What’s up with the weather?

Has anyone else noticed that the weather we have been experiencing over the summer (since December 1st, 2023) has been odd?
The full yearly review by BOM is due out in a few weeks, but here is their summary:

Warmer than average for Australia and close to average rainfall overall

  • Australia’s equal eight-warmest year on record with the national mean temperature 0.98 °C warmer than the 1961–1990 average. 
  • Both the mean annual maximum and minimum temperatures were above average for all States and the Northern Territory. 
  • Widespread warmth throughout the second half of the year, as the mean national temperature was among the ten warmest on record for their respective month for June, July, August, September, November and December.
  • Between October to December parts of northern and central Australia were affected by frequent low-to-severe intensity heatwave conditions.
  • Nationally-averaged rainfall was 1.7% above the 1961–1990 average at 474.02 mm. 
  • Rainfall was above average for much of northern Australia, but below average for Tasmania, much of the south-eastern quarter of Queensland, parts of northern New South Wales and western and southern Western Australia, and parts of southern Victoria and eastern and south-western South Australia. 
  • In the first quarter of 2023, Australia experienced multiple major flood events mostly across inland and northern regions.
  • The August to October period was Australia’s driest three month period on record since 1900. 
  • Surface water storages declined in 2023, including those in the Murray–Darling Basin. However, Australia’s total surface water storage volume remained high at the end of 2023 (75.3% of its accessible capacity).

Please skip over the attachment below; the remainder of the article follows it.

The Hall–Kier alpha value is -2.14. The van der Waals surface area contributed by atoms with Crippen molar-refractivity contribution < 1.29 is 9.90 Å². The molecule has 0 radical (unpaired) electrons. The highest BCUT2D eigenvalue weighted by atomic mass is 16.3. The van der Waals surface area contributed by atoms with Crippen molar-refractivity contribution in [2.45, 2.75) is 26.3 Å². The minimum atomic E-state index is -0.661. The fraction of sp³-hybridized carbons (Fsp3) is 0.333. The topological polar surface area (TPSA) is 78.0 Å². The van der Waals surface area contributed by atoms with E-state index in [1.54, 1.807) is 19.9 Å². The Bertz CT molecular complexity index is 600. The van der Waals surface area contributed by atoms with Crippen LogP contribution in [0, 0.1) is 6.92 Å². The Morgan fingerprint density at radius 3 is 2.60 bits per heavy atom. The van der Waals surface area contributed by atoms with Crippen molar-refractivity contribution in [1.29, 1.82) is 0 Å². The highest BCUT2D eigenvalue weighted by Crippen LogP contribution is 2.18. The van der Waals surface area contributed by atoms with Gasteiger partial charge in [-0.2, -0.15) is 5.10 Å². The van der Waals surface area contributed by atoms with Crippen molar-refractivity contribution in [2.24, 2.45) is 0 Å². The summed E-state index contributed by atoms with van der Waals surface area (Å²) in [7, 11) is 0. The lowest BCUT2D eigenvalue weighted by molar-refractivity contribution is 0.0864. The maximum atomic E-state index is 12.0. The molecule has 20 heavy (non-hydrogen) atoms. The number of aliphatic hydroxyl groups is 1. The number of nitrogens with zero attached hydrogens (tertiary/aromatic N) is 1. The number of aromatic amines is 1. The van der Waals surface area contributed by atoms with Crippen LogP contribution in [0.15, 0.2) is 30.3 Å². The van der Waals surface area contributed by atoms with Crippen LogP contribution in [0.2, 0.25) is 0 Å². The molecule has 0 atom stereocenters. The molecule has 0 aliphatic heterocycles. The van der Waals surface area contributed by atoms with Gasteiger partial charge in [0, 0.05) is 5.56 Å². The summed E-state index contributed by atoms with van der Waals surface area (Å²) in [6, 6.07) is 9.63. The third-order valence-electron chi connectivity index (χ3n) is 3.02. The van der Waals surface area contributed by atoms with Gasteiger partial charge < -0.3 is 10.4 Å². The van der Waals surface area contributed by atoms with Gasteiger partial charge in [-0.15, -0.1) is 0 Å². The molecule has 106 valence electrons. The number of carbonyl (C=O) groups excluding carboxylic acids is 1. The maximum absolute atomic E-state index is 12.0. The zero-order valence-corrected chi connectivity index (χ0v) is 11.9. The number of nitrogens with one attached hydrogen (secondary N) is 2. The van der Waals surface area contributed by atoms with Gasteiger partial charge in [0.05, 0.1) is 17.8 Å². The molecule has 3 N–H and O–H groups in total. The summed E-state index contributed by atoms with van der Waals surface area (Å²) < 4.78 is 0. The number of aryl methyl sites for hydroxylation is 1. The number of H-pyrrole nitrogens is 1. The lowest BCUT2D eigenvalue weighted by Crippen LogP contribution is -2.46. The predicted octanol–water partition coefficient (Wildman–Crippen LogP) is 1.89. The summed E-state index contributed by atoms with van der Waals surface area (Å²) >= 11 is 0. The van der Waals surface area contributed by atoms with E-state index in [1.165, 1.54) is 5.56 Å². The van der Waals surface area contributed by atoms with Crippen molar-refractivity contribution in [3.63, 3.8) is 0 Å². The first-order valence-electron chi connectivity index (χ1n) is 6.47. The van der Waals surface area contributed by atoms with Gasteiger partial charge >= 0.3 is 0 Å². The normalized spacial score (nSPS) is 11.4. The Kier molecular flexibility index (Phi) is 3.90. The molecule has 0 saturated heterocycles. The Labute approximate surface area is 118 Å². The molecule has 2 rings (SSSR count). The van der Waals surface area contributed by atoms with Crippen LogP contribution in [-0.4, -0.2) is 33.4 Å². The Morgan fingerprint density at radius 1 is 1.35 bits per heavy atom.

• The major feature of the climate of 2023 was extreme and record-breaking warmth in the global oceans, record-breaking warmth for combined land and ocean temperatures, and a large reduction in annual sea ice around Antarctica.
  • The main climate drivers active during 2023 were La Niña, which weakened and dissipated through summer 2022–23 and El Niño and a positive Indian Ocean Dipole, which were established in early spring.
Well, that was last year – what about our weather since Christmas?
Days on end of Easterlies, very few not Northerlies followed by the usual cooling SW change?
The Climate Council, a not-for-profit self described as “Australia’s own independent, evidence-based organisation on climate science, impacts and solutions” headed by Tim Flannery on its website says this:
Our summer so far

Early to mid spring felt very typical of El Niño. The August to October period was Australia’s driest three months on record since 1900. Fires started early in Victoria and New South Wales, and Queensland lost more homes to fire than the state had lost during the devastating 2019-20 ‘Black Summer’ fires.

By late spring the picture began to change, and November saw above-average rainfall in Victoria and New South Wales. The first days of summer saw heavy downpours continue in eastern Victoria and southern New South Wales, leaving communities wading through flood waters. Some had only just finished battling fires. Up north, Cyclone Jasper, a powerful and long-lasting tropical cyclone, dumped enormous volumes of rain over Far North Queensland. The Daintree River peaked at more than two metres above its previous record and Cairns was cut off in all directions by floodwaters.

Late December brought more challenges. Over the Christmas period millions of Australians down the east coast were hammered by severe thunderstorms and heavy downpours. Tragically, at least ten people were killed. Meanwhile, many West Australians continued to face dangerous fires and extreme heat.”

Lately we have even had farmers and graziers blaming the BOM for the forecasts last year of a dryer than normal summer causing them to de-stock, and now that it has been wet, they need stock?

For mine, IF it feels like we have been having odd weather, then we probably have been! It certainly seems out of character – but maybe that’s just me?

It will be interesting to see what we get during the circumnavigation of Tasmania starting on February 14 from Hobart! I am tipping some very variable, “out of the norm” weather with calms and storms – not at the same time!